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Moore v. City of New York

March 3, 2010


The opinion of the court was delivered by: Paul G. Gardephe, U.S.D.J.


The complaint in this action was filed on October 16, 2008, and seeks damages and other relief under Title VII of the Civil Rights Act of 1964, 42 U.S.C. §§ 2000e et seq., ("Title VII"); the Age Discrimination in Employment Act, 29 U.S.C. § 621 et seq. ("ADEA"); the Americans with Disabilities Act, 42 U.S.C. §§ 12101 et seq. ("ADA"); the New York State Human Rights Law ("NYSHRL"), Executive Law §§ 296 et seq.; the New York City Human Rights Law, N.Y.C. Admin. Code §§ 8-107 et seq.; and 42 U.S.C. § 1983. Plaintiff Mercedes Moore alleges employment discrimination based on age and disability, retaliation, and violations of her right to due process and equal protection under the Fifth and Fourteenth Amendments of the United States Constitution. (Cmplt. ¶ 1) On April 21, 2009, Defendants filed a motion to dismiss based on a variety of federal and state procedural bars and Moore's failure to state a claim on which relief can be granted. (Docket No. 18) For the reasons set forth below, Defendants' motion to dismiss will be GRANTED.


Moore was employed by the New York City Department of Education ("DOE") between 1978 and August 2007, when she was terminated from her position as a tenured teacher at P.S. 49 in the Bronx. (Cmplt. ¶ 30, 44) At the time of Moore's termination,Defendant Saundra Kase was employed as the Superintendent of District 85 -- which includes P.S. 49 -- and Defendants Laura Galloway and Olivia Hamilton were P.S. 49's principal and assistant principal. (Cmplt. ¶ 8)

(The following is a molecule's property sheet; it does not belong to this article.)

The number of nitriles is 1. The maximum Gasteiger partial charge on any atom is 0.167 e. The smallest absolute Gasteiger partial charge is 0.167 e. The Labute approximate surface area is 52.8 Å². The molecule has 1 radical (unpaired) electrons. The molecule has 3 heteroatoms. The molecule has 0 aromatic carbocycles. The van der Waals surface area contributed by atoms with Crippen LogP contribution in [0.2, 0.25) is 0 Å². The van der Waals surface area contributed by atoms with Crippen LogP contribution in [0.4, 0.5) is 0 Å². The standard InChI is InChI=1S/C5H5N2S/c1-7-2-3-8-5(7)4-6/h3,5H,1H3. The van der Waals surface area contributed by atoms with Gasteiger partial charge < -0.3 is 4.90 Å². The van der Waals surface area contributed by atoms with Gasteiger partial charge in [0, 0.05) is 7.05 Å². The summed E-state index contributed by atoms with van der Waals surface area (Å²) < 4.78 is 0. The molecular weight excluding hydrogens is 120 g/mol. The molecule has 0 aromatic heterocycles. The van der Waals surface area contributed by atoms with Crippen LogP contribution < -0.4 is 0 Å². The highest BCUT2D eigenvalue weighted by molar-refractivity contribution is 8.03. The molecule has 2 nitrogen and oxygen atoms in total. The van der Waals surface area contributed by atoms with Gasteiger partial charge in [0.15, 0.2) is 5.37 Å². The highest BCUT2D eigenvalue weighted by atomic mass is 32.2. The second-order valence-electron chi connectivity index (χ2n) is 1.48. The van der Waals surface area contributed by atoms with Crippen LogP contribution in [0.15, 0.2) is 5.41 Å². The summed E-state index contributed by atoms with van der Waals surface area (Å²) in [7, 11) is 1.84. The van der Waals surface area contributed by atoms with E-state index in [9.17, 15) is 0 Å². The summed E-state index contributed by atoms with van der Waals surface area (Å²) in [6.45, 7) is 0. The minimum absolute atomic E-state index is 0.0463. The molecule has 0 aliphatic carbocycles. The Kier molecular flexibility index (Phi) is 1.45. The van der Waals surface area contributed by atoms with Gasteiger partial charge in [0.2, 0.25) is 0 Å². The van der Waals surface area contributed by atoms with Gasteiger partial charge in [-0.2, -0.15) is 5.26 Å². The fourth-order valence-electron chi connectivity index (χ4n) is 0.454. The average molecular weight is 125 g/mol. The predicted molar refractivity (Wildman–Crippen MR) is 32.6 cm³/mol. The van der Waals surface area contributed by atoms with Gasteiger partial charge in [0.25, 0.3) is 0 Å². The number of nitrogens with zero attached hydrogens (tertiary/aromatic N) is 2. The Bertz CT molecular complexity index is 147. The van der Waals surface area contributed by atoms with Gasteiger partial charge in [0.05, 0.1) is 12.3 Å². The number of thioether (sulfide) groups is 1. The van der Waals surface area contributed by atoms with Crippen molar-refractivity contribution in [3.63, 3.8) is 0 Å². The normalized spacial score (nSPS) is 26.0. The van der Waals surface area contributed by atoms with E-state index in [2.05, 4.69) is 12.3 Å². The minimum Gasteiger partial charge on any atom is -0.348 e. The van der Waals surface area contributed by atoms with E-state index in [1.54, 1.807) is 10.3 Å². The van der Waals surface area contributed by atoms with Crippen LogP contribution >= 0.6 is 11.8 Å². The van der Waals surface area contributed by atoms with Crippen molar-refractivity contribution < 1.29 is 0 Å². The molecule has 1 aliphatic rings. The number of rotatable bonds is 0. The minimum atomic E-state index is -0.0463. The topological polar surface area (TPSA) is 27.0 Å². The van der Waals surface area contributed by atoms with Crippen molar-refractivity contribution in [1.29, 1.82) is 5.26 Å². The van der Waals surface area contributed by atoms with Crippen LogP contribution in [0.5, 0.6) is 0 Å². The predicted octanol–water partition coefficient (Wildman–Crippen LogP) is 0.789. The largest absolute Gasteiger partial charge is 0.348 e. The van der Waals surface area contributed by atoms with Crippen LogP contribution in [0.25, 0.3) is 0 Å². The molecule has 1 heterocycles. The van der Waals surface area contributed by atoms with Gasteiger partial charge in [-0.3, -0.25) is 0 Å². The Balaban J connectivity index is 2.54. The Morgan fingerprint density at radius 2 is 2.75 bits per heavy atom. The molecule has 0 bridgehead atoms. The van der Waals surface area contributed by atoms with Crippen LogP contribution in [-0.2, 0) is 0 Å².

There is long history of litigation between the parties, including a nineteen-day disciplinary hearing conducted between 2005 and 2007 pursuant to Education Law § 3020-a, several otheradministrative proceedings, and three prior court actions. In all of these proceedings, Moore has alleged -- unsuccessfully -- that she was the victim of unlawful discrimination during her DOE employment.

In 2001, Moore suffered serious injuries after falling on a wet floor at her school. (Id. ¶ 36-38) She received ongoing treatment for these injuries, and missed work for nearly a year. (Id. ¶ 42) She returned to work in August 2002 (id.) but had to undergo hip replacement surgery in August 2006. (Id. ¶ 39)

On June 25, 2003, the DOE served Moore with ten specifications of misconduct committed during the 2002-03 school year, including excessive absences, insubordination, incompetent or inefficient services, and neglect of duties. (Def. Ex. B at 2-8). On August 28, 2003, Moore was terminated without a hearing, although she had requested a hearing pursuant to Education Law § 3020-a. (Def. Ex. A at 2)